NAIROBI, August 7 – Parliament went on recess Thursday despite strong opposition from some back benchers, in a heated debate that had to be resolved through a division.,
The Government won by 55 to 45 votes when the question on whether to proceed for recess was put to division.
Led by the Deputy Leader of Government Business in the House, Martha Karua, the state side said that the two-month adjournment was ideal as it would give Members of Parliament (MPs) time to focus on their constituencies and accord ministers time to concentrate on governance issues.
“I do beg that this house adjourns until the 7th of October. It has been the tradition of the House to take a break at this time, Karua proposed.
The recess, she said, would also allow Parliamentary Committees time to conduct more business.
Backbenchers however opposed the motion saying there were matters of national importance that must be concluded before recess.
Saboti MP Eugene Wamalwa said the House should break only after they had discussed a report by the Finance and Trade Committee on the controversial sale of the Grand Regency Hotel.
The Chairman of the Parliamentary Committee had earlier been stopped from tabling the report in the House, after the Deputy Speaker ruled that proper procedure was not followed.
Farah Maalim told the Nambale MP Chris Okemo that he could not table the report because it had not been circulated to Members as required.
The report will now have to be debated when the House resumes in October.
Wamalwa further stated that issues of the troubled Rift Valley Railways should also be finalised.
He told the House; “These two matters can be concluded if an extra two weeks is given. If we leave them now they will be overtaken by other events.”
Earlier, the Government Chief Whip George Thuo told Capital News that despite the delays in parliamentary business due to the crisis at the start of the year, MPs had managed to pass most of the important bills in the second quarter of the year.
He also said Parliament successfully rose above political and ethnical divisions triggered during the election crisis and took the lead in healing the nation.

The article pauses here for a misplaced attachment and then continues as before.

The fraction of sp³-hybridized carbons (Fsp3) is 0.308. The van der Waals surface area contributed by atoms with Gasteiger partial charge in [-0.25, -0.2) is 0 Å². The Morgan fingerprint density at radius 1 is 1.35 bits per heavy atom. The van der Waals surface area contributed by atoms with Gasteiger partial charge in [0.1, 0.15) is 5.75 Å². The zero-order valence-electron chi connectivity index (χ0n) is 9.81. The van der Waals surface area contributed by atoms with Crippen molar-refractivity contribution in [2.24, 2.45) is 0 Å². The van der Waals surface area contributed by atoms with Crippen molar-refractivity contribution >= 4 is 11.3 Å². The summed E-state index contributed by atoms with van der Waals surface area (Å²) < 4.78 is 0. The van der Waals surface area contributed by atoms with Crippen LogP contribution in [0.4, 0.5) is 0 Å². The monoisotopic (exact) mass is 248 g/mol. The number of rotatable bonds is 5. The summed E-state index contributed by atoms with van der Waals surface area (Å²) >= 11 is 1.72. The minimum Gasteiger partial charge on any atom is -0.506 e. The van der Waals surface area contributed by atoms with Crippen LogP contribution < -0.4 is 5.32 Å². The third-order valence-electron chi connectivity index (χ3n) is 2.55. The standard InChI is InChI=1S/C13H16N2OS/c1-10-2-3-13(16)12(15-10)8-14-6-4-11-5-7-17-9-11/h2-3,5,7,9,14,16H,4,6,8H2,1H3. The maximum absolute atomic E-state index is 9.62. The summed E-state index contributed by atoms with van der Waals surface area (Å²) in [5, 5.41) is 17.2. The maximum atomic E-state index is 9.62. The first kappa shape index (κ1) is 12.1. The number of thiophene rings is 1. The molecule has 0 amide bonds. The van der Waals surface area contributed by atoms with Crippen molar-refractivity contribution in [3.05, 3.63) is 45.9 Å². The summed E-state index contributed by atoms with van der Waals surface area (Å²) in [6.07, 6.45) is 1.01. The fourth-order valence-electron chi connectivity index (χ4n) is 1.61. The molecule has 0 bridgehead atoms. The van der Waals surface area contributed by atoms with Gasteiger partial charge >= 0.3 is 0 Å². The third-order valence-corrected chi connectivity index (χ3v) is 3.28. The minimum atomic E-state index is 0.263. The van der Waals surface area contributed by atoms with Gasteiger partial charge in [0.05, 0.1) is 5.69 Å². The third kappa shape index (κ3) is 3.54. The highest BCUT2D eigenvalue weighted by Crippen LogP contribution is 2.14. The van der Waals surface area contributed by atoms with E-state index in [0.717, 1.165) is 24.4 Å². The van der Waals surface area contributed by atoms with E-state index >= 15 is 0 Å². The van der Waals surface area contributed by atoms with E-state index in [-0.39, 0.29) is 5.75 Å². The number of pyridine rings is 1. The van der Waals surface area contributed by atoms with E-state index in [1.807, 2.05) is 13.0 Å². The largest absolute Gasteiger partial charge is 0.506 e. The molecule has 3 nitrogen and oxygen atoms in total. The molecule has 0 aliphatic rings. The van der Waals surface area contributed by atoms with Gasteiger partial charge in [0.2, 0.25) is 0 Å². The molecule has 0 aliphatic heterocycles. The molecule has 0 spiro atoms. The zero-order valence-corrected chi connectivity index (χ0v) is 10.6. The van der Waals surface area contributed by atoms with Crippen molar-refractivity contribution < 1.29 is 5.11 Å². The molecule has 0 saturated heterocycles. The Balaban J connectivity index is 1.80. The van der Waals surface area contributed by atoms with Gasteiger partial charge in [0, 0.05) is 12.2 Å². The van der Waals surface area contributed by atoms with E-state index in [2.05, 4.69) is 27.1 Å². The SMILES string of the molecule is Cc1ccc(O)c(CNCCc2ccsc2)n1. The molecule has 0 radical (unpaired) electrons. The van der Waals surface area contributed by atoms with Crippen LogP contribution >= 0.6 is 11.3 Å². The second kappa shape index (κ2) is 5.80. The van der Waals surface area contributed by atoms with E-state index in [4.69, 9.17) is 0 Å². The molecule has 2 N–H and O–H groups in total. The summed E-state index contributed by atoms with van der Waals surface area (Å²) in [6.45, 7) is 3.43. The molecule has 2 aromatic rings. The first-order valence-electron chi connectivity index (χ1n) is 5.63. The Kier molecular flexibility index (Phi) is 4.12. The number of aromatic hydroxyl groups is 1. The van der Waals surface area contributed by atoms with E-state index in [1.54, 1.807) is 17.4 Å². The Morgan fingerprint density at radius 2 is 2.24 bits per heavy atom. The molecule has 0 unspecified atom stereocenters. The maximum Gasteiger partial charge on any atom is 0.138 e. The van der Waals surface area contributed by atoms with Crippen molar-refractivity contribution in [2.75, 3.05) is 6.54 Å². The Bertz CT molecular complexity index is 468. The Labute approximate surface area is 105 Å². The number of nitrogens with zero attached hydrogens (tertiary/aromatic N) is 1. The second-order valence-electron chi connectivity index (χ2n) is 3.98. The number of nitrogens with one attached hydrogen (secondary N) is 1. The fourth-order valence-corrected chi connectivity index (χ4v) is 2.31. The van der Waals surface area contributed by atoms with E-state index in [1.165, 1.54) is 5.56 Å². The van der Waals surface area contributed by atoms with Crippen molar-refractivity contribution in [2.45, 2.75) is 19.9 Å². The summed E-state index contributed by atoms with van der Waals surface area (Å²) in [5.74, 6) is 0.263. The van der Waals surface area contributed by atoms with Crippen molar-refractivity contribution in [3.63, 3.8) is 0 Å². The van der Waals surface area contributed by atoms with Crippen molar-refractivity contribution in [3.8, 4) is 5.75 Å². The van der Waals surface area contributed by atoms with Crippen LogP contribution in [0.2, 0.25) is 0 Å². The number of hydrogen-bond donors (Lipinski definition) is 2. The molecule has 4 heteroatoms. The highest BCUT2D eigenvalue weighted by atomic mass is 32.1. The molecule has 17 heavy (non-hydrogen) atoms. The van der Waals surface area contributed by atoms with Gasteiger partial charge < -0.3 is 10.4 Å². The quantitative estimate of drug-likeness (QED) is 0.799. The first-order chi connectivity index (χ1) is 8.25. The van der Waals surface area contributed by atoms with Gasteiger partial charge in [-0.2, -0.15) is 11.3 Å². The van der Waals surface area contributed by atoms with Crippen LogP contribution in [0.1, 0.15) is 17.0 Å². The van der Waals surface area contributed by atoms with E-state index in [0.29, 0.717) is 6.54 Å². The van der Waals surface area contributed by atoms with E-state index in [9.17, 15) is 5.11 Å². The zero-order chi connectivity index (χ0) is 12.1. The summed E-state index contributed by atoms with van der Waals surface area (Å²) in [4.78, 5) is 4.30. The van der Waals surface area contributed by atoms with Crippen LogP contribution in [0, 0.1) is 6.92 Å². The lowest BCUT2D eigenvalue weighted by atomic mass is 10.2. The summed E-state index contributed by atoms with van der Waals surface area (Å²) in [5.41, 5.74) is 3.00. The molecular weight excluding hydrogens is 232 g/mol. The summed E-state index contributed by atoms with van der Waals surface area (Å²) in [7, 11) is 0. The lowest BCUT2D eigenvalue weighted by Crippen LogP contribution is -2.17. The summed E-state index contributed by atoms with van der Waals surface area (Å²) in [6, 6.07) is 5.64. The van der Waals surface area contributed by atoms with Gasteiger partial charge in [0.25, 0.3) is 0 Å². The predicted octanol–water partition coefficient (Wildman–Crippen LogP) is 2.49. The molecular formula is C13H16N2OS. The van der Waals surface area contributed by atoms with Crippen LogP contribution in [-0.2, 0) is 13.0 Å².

He believed that the MPs had performed to the expectations of Kenyans.
Those supporting the motion said MPs would use the recess to ensure Internally Displaced Persons have been resettled and peacefully been accepted in their communities.
Gender and Children Affairs Minister Esther Mathenge said that the time could also be used by MPs to be with their children, who are on the August school-holiday break.
Meanwhile, Gem MP Jakoyo Midiwo has threatened to make the report on the Grand Regency saga public.
Midiwo, who was kicked out of the House for trying to raise the issue after the Speaker had ruled, claimed that there were some senior legislators who were trying to undermine the work of the House Finance Committee.
“We are under obligation not to divulge what is in that report unless it is tabled but I want to give a final commitment that unless the report is tabled by Tuesday, I shall publicly call a press conference and read that report for you page by page, including the recommendations, because I do not want to be a part of this conspiracy,” he uttered.
The Gem legislator further claimed that it was unusual for the Deputy Speaker to fail to give Okemo a chance to defend his position.
“Farah Maalim did not complain at any point that he has not seen the report so the speaker basically lied in his attempt to stop Okemo from laying down the report.”
According to sources, the report suggests that the Former Finance Minister Amos Kimunya should not be allowed to hold any public office.
It further recommends that the Parliamentary Committee on Powers and Privileges takes action against Kimunya.